Monmouth University’s Patrick Murray, who has emerged as one of the predominant pollsters in American politics, says that the 2020 debate rules recently announced by the Democratic National Committee will “once again put a sharp focus on public polling’s role in the presidential nomination process.”
Murray says that will place “an undue editorial burden on public polling outfits.”
“In 2015, the RNC used polling to determine which candidates would make it into the ‘primetime’ debate and which would be relegated to the undercard,” Murray said. “This time, the Democrats are using polls to determine who can make it into the debates at all, with such a low threshold that it really comes down to whether a pollster simply chooses to include a candidate’s name.”
Murray said that the Monmouth Poll in the last presidential election showed they could survey a large field “with reasonable accuracy.”
“We maxed out at 17 names in that contest,” said Murray. “Our initial poll of the 2020 race in January included 19 declared and potential candidates for the Democratic nomination. After the DNC announcement, we expanded that to 23 names.”
In the 2016 Republican presidential primaries, public polls were used to divide the full field into two separate tiers of viability, Murray explained.
“The problem then was that the margin of error inherent in polling could end up relegating a candidate to the lower-tier debate,” Murray said. “The Democrats have attempted to overcome that problem by doing away with the tiered debate structure in favor of random assignment.
The Democratic plan is to give offer a debate slot to any candidate who gets at least 1% in three separate polls – with no more than 20 candidates participating in the forum.
“Four years ago, pollsters were concerned that the determination of whether a candidate could take the main stage conferred too much precision on poll results,” Murray noted. “In 2019, we are faced with a different problem. The main thing standing between a candidate registering one percent and zero percent in any particular poll is each pollster’s decision of whom to include.”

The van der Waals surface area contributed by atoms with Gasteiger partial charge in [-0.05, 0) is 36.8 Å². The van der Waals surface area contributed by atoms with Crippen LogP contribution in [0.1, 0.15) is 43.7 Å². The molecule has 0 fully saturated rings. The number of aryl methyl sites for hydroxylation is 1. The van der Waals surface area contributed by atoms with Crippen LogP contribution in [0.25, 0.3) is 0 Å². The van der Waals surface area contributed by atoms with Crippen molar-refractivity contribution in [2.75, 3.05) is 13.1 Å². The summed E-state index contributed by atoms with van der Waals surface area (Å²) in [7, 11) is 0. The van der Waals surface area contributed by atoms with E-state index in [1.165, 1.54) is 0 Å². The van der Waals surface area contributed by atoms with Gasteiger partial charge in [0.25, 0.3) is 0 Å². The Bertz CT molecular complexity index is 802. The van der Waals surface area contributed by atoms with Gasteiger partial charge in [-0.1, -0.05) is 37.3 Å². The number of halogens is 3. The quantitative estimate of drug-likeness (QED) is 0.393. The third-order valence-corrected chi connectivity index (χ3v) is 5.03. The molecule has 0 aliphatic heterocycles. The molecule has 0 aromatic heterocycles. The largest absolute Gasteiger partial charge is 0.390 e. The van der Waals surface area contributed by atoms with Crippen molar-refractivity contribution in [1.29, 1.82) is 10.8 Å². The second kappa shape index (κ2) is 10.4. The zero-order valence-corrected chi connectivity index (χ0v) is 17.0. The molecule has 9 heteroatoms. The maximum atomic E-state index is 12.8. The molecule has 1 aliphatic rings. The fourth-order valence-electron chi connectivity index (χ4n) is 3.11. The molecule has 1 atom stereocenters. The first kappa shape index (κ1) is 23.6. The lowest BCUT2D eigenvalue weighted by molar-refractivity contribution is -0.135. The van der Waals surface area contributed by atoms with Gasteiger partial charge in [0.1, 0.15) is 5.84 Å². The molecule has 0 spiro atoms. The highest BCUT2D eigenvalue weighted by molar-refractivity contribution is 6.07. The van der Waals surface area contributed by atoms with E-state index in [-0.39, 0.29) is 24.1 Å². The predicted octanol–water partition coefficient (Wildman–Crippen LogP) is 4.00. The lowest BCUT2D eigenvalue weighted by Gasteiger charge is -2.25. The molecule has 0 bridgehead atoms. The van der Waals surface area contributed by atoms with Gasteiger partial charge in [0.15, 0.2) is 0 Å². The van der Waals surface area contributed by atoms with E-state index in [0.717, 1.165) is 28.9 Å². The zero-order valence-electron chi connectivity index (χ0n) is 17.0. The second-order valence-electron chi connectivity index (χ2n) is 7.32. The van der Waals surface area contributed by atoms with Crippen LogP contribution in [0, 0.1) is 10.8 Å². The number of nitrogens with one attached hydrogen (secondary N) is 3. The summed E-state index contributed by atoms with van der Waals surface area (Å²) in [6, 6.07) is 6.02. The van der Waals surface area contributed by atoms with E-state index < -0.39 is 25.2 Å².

Murray explained that the Monmouth Poll will see to be “as inclusive as possible in its polling of the Democratic field in these early stages of the campaign.” He said the poll will include any declared candidate who has previously held federal or statewide office.
The Monmouth Poll will also include candidates like tech entrepreneur Andrew Yang, who has shown some early fundraising ability, and author Marianne Williamson, who has paid staff on the ground in Iowa and raised more than $1 million when she sought a California congressional seat in 2014.
“These are necessarily judgment calls, but we would rather err on the side of inclusion given the DNC debate criteria.” Murray said.
According to Murray, five declared candidates – Cory Booker, Kamala Harris, Amy Klobuchar, Bernie Sanders and Elizabeth Warren – have all cleared the 1% threshold in 2019 Monmouth polls. Five others — Julián Castro, Tulsi Gabbard, Kirsten Gillibrand, John Hickenlooper, and Yang – are at 1%.
Pete Buttigieg, John Delaney, Jay Inslee, and Williamson have not yet reached the 1% mark in Monmouth University polling.